ORLANDO, Fla. — Tropical Storm Hanna strengthened Friday and is expected to make landfall along the Texas coast on Saturday, with a hurricane warning issued from Baffin Bay to Mesquite Bay.
The storm, about 195 miles east of Corpus Christi as of 5 p.m. EST, picked up forward speed overnight and is moving at 10 mph with maximum sustained winds of 50 mph.
A storm surge warning is in effect from Baffin Bay to Sargent, Texas, and a tropical storm warning is in effect across the Texas coast from the mouth of the Rio Grande to Baffin Bay and from Mesquite Bay to San Luis Pass.
Hanna is expected to turn toward the southwest around Saturday night and continue on a southwest path through the weekend. It’s expected to make landfall around Saturday afternoon along the hurricane warning area on Texas’ coast.
Hanna is expected to dump 5 to 10 inches of rain, perhaps up to 15 inches in some areas, through Sunday night in south Texas and nearby Mexican states. The deluge could lead to life-threatening flash flooding, rapid rises on small streams, and isolated minor to moderate river flooding in south Texas. Along the upper Texas and Louisiana coasts, and inland to the Mexican states of Coahuila, Nuevo Leon, and northern Tamaulipas, 3 to 5 inches of rain is expected, forecasters said.
While Hanna is not expected to directly impact Florida, some rain and thunderstorms are possible this weekend and early next week.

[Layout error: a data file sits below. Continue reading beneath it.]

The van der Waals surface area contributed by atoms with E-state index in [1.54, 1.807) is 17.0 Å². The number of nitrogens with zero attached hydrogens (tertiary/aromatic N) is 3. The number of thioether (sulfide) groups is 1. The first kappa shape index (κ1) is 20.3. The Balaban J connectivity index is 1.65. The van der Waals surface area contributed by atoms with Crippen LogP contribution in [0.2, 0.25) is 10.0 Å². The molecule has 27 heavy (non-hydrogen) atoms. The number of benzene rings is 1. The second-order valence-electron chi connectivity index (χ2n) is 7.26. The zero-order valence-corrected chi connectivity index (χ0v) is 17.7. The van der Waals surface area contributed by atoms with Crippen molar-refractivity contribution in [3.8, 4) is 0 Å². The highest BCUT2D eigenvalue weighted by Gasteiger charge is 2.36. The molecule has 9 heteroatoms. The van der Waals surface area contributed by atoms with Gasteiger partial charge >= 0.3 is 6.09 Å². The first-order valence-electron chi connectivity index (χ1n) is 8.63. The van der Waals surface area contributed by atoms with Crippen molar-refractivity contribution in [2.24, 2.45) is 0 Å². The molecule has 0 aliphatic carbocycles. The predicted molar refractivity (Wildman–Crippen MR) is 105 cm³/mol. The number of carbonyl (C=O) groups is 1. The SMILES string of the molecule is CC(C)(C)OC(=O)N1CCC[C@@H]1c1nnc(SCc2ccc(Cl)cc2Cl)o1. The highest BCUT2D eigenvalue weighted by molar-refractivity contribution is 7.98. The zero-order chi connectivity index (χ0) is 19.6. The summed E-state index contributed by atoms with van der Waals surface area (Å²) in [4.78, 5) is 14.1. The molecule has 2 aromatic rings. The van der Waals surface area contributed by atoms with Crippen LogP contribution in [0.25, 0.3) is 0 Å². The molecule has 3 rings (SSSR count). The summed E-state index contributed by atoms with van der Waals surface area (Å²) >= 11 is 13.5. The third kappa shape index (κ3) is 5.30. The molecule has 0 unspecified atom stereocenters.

Meanwhile, “tiny” Tropical Storm Gonzalo accelerated Friday, as forecasters said the weakened system is no longer likely to develop into the first hurricane of the 2020 season.
Further weakening is expected after Gonzalo moves into the Caribbean Sea, and it should dissipate by the middle of next week.
Gonzalo, moving at 18 mph, is about 390 miles east of the southern Windward Islands with maximum sustained winds of 40 mph, which weaker than Friday morning, the NHC said in its 5 p.m. advisory.
It’s expected to turn northwest and gain speed over the weekend.
“Given the current structure of the tropical storm, the NHC intensity forecast has been lowered significantly, but still allows for some slight restrengthening during the next 24 (hours),” the NHC said.
A tropical storm warning is in effect for Barbados, St. Vincent and the Grenadines, along with Tobago and Grenada.
Gonzalo could bring up to 8 inches of rain.
Meteorologists don’t expect it to remain in the Atlantic for very long as it trudges through areas of dry air and high wind shear on Saturday, FOX 35 meteorologist Jayme King said Thursday.
As the storm progresses west and northwest, it is likely to dissipate thanks to the dry Saharan dust from west Africa which typically chokes the moisture out of tropical systems leaving them without fuel to run, King said.
Back off the coast of Africa, the NHC is monitoring a wave that has a 40% chance of developing into a storm in the next five days.
(Joe Mario Pedersen and Katie Rice of the Orlando Sentinel staff contributed to this report.)
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